Gift of the Bouda
Richard Farnsworth

Salvo Press
Trade Paper, 256 pages, $16.95
Review by Sheila M. Merritt

Hyenas are no laughing matter in Richard Farnsworth’s Gift of the Bouda. In this nifty tweaking of werewolf folklore, the were-hyena is top dog. Its bite is stronger, and no full moon is required for shapeshifting to take place. The “bouda” of the book’s title is an African term for this cantankerous canine. In Africa, Special Forces soldier Captain John Rogers fights the War on Terror, and becomes a creature of horror. Transformed by a bite, he bears the curse of the cur. Returning to The States, he dwells in the arid atmosphere of Nevada; dogged by memories of his desert past.

Author Farnsworth does a fine job reflecting the duality and moral ambiguity of Rogers. Possessing the training and instincts of a skilled killer, in both his human and altered state, the character’s cunning and wiles make him perpetually battle ready. The novel packs on the action in scenes involving werewolves, a geeky wannabe occultist, a black magic woman, a gun tottin’ mama, and a stripper who turns tricks.

Honey, the trick turning exotic dancer, is a friend and potential love interest of the divorced protagonist. After a john she has rolled is murdered while she is hiding on the premises, Honey goes on the run. Seems a couple of items she removed from her client are sought by the guys who offed him. These aren’t ordinary thugs: They are lycanthropes. Rogers gets involved in supernatural skirmishes, but tries to restrain his baser animal traits in front of humans. This is hard with Honey, who once nearly brought out the bestial during intimate acts. Unconsummated in his lovemaking, but consumed with desire for flesh, Rogers is self-aware: “I hated that I loved shifting and hunting so much. Hunting was pure, and I had never felt this alive.”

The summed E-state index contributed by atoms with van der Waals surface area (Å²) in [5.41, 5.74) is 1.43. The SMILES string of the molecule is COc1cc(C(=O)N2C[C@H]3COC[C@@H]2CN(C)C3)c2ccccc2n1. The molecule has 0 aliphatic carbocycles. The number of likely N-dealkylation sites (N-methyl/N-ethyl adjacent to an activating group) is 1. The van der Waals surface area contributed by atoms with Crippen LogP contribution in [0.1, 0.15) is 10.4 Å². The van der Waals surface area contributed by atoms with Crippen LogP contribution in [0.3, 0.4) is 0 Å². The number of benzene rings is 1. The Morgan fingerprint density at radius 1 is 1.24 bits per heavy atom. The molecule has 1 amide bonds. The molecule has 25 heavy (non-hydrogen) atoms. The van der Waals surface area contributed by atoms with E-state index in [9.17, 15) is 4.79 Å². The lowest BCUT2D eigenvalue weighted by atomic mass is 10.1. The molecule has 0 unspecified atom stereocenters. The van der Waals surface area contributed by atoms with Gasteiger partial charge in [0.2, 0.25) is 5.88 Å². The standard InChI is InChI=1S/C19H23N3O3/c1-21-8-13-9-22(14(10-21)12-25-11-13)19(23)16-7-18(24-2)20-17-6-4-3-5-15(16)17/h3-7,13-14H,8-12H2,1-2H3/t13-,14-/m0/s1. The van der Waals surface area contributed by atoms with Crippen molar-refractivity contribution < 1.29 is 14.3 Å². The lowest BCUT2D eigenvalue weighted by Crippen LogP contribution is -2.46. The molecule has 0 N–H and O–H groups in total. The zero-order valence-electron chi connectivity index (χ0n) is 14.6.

The erstwhile family man, in addition to the ex-wife there’s a beloved young daughter, suffers from nightmares evincing his fears. Plagued by recurring bad dreams about killing and consuming those dearest to him: “The porch swing moaned as I leaned over to set the glass of sweet tea on the TV tray we used as an end table. But the glass no longer held cold tea; it was warm and filled with blood. The little drops I mistook for condensation were really beads of sweat as the glass became a thing alive. It still looked to be a tall glass, but it pulsed with life. A living vessel filled with blood, warm coppery blood that called to the beast inside me.”

Beasts abound in the book. The werewolf clans provide a clash of the canines, as each group has its own turf. Marking territory is power to the pack, and sometimes those markings involve brutal assaults on people. Throw an interloping were-hyena into the mix, and the urge to outfox each other gets more intense; a version of all is feral in love and war.

Gift of the Bouda is a refreshing change in the subgenre of shapeshifters. The back cover of Richard Farnsworth’s novel states: “The lycanthropy that infects his protagonist serves as a metaphor for soldiers’ experience in war, and those lingering post-traumatic after effects.” Whether read with that in mind or simply for entertainment value, this work by a former Army officer is worthwhile.

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